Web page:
- Annual summer property damage per capita: $2.91 (#16 lowest among all states)
- Worst summer weather event: 2011 wildfire in White Mountains ($58 million in property damage)

The 2011 Wallow Fire was the largest fire ever recorded in Arizona, forcing almost 6,000 people to flee and destroying 32 homes and over 30 other structures. The fire, which burned for 841 square miles, cost the government $72 million to suppress and $37 million more for cleanup and rebuilding efforts. In the six weeks that the fire was ablaze, it burned over 538,000 acres of the Apache-Sitgreaves National Forest.

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Menno van der Haven // Shutterstock

#26. North Dakota

- Annual property damage, summers 2009-2018: $26.8 million
- Annual summer property damage per capita: $35.20 (#5 highest among all states)
- Worst summer weather event: 2016 hail in Burleigh ($50 million in property damage)

Hailstones measuring up to 3.25 inches in diameter—larger than the size of a baseball—pummelled North Dakota towns in July 2016, especially damaging the city of Killdeer. The storm ripped sidings off of homes, damaged vehicles, and downed trees, leaving some residents describing their town looking like a “war zone.” In certain parts of the state, hail reportedly piled up to more than a foot.

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Ty Wright // Getty Images

#25. West Virginia

- Annual property damage, summers 2009-2018: $26.8 million
- Annual summer property damage per capita: $14.83 (#12 highest among all states)
- Worst summer weather event: 2016 flash flood in Greenbrier ($40 million in property damage)

Just two weeks before the Professional Golfers' Association Tour's Greenbrier Classic was scheduled to take place at the famous Greenbrier Resort in West Virginia in the summer of 2016, the town was struck with torrential downpours that flooded many areas of the state, including the golf course. The death toll from flooding across the state climbed as high as 23 people, while the total rainfall from just one day measured eight to 10 inches. The state's governor declared a state of emergency and the golf tournament was canceled.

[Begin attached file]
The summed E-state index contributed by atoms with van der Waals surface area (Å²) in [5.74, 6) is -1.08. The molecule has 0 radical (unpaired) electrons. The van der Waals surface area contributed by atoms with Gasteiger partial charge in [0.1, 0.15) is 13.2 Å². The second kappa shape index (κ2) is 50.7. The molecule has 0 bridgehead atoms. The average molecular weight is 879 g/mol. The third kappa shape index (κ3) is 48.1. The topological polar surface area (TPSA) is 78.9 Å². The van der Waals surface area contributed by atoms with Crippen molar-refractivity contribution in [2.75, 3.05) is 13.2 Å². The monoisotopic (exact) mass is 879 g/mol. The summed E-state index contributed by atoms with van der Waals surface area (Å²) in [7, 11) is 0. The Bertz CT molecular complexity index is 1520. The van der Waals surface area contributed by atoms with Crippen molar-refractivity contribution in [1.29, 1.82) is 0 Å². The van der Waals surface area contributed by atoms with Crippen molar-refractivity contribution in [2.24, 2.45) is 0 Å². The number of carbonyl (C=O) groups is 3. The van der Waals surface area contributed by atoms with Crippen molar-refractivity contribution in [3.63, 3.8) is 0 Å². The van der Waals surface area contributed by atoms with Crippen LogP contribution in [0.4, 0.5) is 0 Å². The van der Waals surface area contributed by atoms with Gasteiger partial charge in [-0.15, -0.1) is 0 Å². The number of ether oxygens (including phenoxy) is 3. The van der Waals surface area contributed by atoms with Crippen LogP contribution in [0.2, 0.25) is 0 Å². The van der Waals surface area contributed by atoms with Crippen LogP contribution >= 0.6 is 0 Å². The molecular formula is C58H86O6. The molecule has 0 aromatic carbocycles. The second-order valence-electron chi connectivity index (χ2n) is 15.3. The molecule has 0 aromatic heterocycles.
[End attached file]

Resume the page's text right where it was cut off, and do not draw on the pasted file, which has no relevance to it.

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KennStilger47 // Shutterstock

#24. Tennessee

- Annual property damage, summers 2009-2018: $27 million
- Annual summer property damage per capita: $3.99 (#22 lowest among all states)
- Worst summer weather event: 2013 flash flood in Davidson ($50 million in property damage)

The summer of 2013 ushered in a record-breaking storm for the Nashville area, where during the first week of May the city and its suburbs received almost 14 inches of rain in 36 hours. More than 11,000 properties were damaged, and 10,000 people had to evacuate due to the storm. Even one year after the flooding, 300-400 businesses remained closed. The storm caused $120 million worth of public infrastructure damage in Nashville alone.

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Melanie Metz // Shutterstock

#23. Kansas

- Annual property damage, summers 2009-2018: $29.7 million
- Annual summer property damage per capita: $10.19 (#18 highest among all states)
- Worst summer weather event: 2010 hail in Sedgwick ($150 million in property damage)

Severe thunderstorms that plagued Kansas Sept. 15, 2010, gave rise to six different tornadoes and colossal hailstones that measured 7.75 inches in diameter—some larger than the size of a softball and setting a record in Kansas. These events, combined with high wind speeds up to 75 miles per hour, caused extensive damage to both vehicles and buildings. Hailstones piled up to at least seven inches in some areas.

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Patsy Lynch // Wikimedia Commons

#22. Minnesota

- Annual property damage, summers 2009-2018: $30.4 million
- Annual summer property damage per capita: $5.41 (#26 lowest among all states)
- Worst summer weather event: 2010 flood in Steele ($28 million in property damage)

A slow-moving warm front in Minnesota introduced heavy thunderstorms in the area on Sept. 22, 2010 and brought a day-long period of consistent rain. The highest total rainfall was reported in Winnebago at more than 11 inches after two days of storms, while nearly all southern Minnesota towns received at least four inches of rain. Crops were drowned entirely in water, severely impacting the state's fall harvest, and many roads in the area were damaged.